Animation, Harry Potter, Acting, Sitcoms
Animation that I love:
Lion King, Wallace and Gromit and Kung-Fu Panda
Brother Bear is one of the most underrated Disney films I have ever seen (not on this site but regarding the public).
There are a few mature themes in this film, such as vengeance, and it’s rare to see a Disney film where the main protagonist has the blood of an innocent on his hands (I know it becomes “paws” later on but don’t send any e-mails correcting me, please) but like many of the more darker Disney films, it is balanced out with the Disney-ish charm that we remember from films like The Lion King. When I first heard that the plot was about a hunter called Kenai who wanted vengeance against the bear who killed his brother, I expected the bear to be your typical Disney villain, whom Kenai would meet later on, but when given the chance to have his vengeance, he remembers everything that he’s learnt from Koda and the other bears and shows mercy (but in typical Disney fashion, the bear gets himself killed anyway. Deep, dark precipice anybody?) And everyone lives happily ever after. End of story, credits roll, curtains close, don’t forget to put your rubbish in the bin on the way out. But, surprisingly, the story was not like that.
The story was more complex than normal Disney films. I was pleasantly surprised that the villain was not a homicidal bear, a Clayton-esque hunter or a sabre-tooth tiger (Need I go on?) It really depends on what you view as a villain. This isn’t your typical “nature is good, man is bad” story. Kenai and Denahi are shown to be mixtures of good and bad. Kenai is shown to be just as much a loving brother as Denahi and Sitka, but he is an arrogant “fat-head” and it’s his arrogance that leads to Sitka’s death. Then Denahi says “I don’t blame the bear,” but Kenai is just too full of himself to realise that. Denahi’s hunt for the bear he believes to have killed both his brothers is motivated not by arrogance but by his grief alone, which makes his descent into hell all the more tragic. So we are given the two ways in which a person can become the villain, it can be as a result of sin (in this case pride and wrath) or that we let our emotions blind us to reason.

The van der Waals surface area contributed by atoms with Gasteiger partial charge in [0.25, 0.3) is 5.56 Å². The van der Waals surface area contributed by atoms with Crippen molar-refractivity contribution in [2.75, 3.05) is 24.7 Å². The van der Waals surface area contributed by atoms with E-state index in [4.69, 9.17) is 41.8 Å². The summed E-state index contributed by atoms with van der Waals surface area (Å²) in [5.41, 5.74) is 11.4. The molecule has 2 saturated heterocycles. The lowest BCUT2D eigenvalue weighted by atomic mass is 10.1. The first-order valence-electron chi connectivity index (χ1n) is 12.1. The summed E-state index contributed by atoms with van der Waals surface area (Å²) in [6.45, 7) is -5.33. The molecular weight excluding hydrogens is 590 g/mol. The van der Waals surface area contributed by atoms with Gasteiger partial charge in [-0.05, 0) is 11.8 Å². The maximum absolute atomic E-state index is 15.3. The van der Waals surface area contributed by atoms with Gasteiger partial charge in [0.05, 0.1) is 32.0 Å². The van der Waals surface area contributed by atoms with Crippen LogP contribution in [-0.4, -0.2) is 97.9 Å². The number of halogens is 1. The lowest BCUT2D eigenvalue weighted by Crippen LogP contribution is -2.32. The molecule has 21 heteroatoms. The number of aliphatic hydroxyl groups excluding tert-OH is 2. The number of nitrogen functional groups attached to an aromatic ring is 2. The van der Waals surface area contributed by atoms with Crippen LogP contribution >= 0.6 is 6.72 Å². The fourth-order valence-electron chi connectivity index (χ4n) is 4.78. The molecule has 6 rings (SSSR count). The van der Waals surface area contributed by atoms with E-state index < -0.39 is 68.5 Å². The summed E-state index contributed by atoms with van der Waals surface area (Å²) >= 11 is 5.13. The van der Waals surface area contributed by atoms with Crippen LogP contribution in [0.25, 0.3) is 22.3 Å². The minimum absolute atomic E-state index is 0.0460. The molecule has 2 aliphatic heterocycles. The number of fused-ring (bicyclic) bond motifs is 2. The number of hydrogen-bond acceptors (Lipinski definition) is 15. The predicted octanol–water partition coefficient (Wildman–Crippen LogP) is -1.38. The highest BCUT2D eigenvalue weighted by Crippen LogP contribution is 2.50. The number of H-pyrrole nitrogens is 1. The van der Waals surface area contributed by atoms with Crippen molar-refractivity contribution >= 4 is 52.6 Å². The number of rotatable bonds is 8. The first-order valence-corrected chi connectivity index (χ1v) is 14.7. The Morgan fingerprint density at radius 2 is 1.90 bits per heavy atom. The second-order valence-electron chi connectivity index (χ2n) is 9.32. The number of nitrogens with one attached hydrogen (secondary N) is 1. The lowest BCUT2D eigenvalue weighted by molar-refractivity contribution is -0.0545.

This does not however make Kenai a completely negative character. When he becomes a bear, it’s his naivety to the animal kingdom, his cockiness ending him up in trouble and his relationship with Koda adds humour to the story and even after all he’s done, it makes us feel a certain amount of sympathy for him.
Koda was just a joy to watch and just as brilliantly acted. We all know a Koda, someone who can be annoying to the point where if he carried on any longer you may just do something regrettable with a spear, but deep down we can’t help but love him. His constant chattering never made me hate him and during Kenai’s confession, his reaction, no matter how predictable, got me right there.
Rutt and Tuke were actually more funny than I expected. They are not sidekicks in the popular sense of the word, they just pop in and out of the story. The moments when they do appear are timed just right as they always seem to appear when the story gets too serious. Another positive factor is that they play an important part in helping Kenai and Koda (even if is unintentional). I believe Rutt and Tuke to be the best comic relief characters in a Disney film since Timon and Pumbaa. (I highly recommend the Moose Commentary on the DVD.)
If there is one bad thing I have to say about the film, it’s the song “On My Way.” “Great Spirits” and “Welcome” were songs I could listen to all day, the “Transformation” song was spectacular and “No Way Out” was emotionally gripping. Whereas, it’s debatable as to whether these songs were put in their just for the sake of a song, “On My Way” certainly was. It helped lifted the mood certainly, but it still felt like the story could have gone perfectly well without it.
All in all, Brother Bear is a film that I recommend to kids and to animation enthusiasts such as myself. It’s not The Lion King, but it has that story’s gift to make you laugh and/or cry.